It's just shy of five years since Blackstone Group LP took in $4.1 billion in an initial public offering staged at the market's ecstatic peak. With Carlyle Group's less-than-electric listing May 3, every major U.S. private equity house that has evinced interest in going public has now done so.
So it's a good time to look back and take stock. Have the listings functioned as advertised? Do IPOs of private equity firms make sense? If so, for whom?
First, let's dispense with the contention that publicly listing a private equity firm, as the Financial Times has put it, violates a "business model predicated on the superiority of being private." Rubbish. The model doesn't call for PE-owned companies to remain private in perpetuity. Indeed, buyout firms, after fixing up or turning around the companies they buy away from the public spotlight, routinely take gains by taking them public. As to the PE franchises themselves, 20 or 30 years of private ownership is surely enough prep time for prime time.
Or is it? Most have performed abysmally in the public glare. Blackstone's shares have fallen 62% since its IPO. Och-Ziff Capital Management Group LLC and Fortress Investment Group LLC, which, like Blackstone, both went public in 2007, have nose-dived 77% and 84%, respectively. Oaktree Capital Group LLC is down nearly 17% since it began trading in April. Carlyle's shares limped out of the gate at $22 -- a lowball value meant to whet demand -- and have closed below the offering price nearly every day since. Only Kohlberg Kravis Roberts & Co. LP's shares have edged up, but that's because it listed in 2010 during a market trough.
The reasons for the weak showing go beyond the private equity industry's post-crisis woes. A key point against them is that, unlike most publicly traded companies, PE firms' earnings aren't entirely in hard cash. Instead, a chunk of them are latent -- reflecting performance fees the firms stand to collect down the road on unsold PE investments.
Moreover, those "fees" are based on the firms' own estimates of worth, and by the time the firms actually unload the holdings, the market climate and the investments' value are apt to have changed. Making these stocks yet harder to draw a bead on, the buyout houses withhold detailed performance data that would enable public shareholders to size up the portfolios themselves.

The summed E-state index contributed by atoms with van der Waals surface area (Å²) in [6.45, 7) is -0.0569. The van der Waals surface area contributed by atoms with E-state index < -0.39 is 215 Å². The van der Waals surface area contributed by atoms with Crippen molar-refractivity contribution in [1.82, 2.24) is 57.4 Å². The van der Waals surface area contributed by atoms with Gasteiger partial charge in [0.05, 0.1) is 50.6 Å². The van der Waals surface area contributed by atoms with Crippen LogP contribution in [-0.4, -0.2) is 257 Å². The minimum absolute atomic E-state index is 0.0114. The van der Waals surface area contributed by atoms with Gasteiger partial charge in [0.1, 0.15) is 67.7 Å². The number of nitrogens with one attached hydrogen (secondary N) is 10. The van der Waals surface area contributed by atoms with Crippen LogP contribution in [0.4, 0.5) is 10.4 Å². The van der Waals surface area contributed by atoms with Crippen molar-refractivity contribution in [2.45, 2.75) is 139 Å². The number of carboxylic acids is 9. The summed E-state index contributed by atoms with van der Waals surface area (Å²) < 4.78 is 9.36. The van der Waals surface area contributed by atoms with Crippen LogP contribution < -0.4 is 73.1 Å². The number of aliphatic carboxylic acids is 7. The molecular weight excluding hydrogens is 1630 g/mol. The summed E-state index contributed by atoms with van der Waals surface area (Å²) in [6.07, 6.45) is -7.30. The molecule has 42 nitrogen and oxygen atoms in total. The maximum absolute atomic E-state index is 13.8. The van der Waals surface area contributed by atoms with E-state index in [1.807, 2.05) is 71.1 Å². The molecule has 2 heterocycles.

In addition to their opaque financials, the firms all have a limited partnership structure that deprives minority shareholders of having a real say.
Which begs the question: If these businesses are patently ill suited to public understanding and acceptance, why take them public at all -- especially since they draw a wealth of fees from their institutional fund investors and don't need to tap the stock market to expand and thrive?
The answer is found in the money trail. During the opening wave of IPOs in 2007, the argument went that listing would give the firms an "acquisition currency" -- stock they could use to buy other businesses. There's been a bit of that: Months after listing, Blackstone paid $930 million in stock and cash to absorb debt fund manager GSO Capital Partners LP. And KKR used stock in 2010 to merge with a publicly traded buyout fund it managed. The deal enabled KKR to go public and simultaneously take direct ownership of $3.5 billion in leveraged buyout assets, a war chest whose value has since jumped. But such stock-driven expansion has been the exception, not the rule.
More visible has been an orgy of profit taking the IPOs have enabled. Directly or indirectly, the firms' partners have garnered most of the loot -- often without selling a single share. Blackstone set aside about $1.2 billion of the more than $7 billion it raised in its IPO and an accompanying sale of a stake to the Chinese government; the rest went to its partners. Fortress used its offering proceeds to retire some of the debt it took on to finance a $1.3 billion cash dividend to its owners. Similarly, most of the Carlyle proceeds went to repay debt the firm raised in 2010 to award a $400 million distribution to partners.
The IPOs, too, have paved the way for the founding partners, most of whom are in their mid- to late 60s, to convert their holdings into billions in cash when they exit the stage.
That agenda, plainly, has been the chief motivator for private equity firms to list. While there is nothing wrong with maneuvering to monetize -- PE firms couldn't make a living without it -- public investors to date have paid a steep price for playing along.
David Carey writes about private equity for The Deal magazine.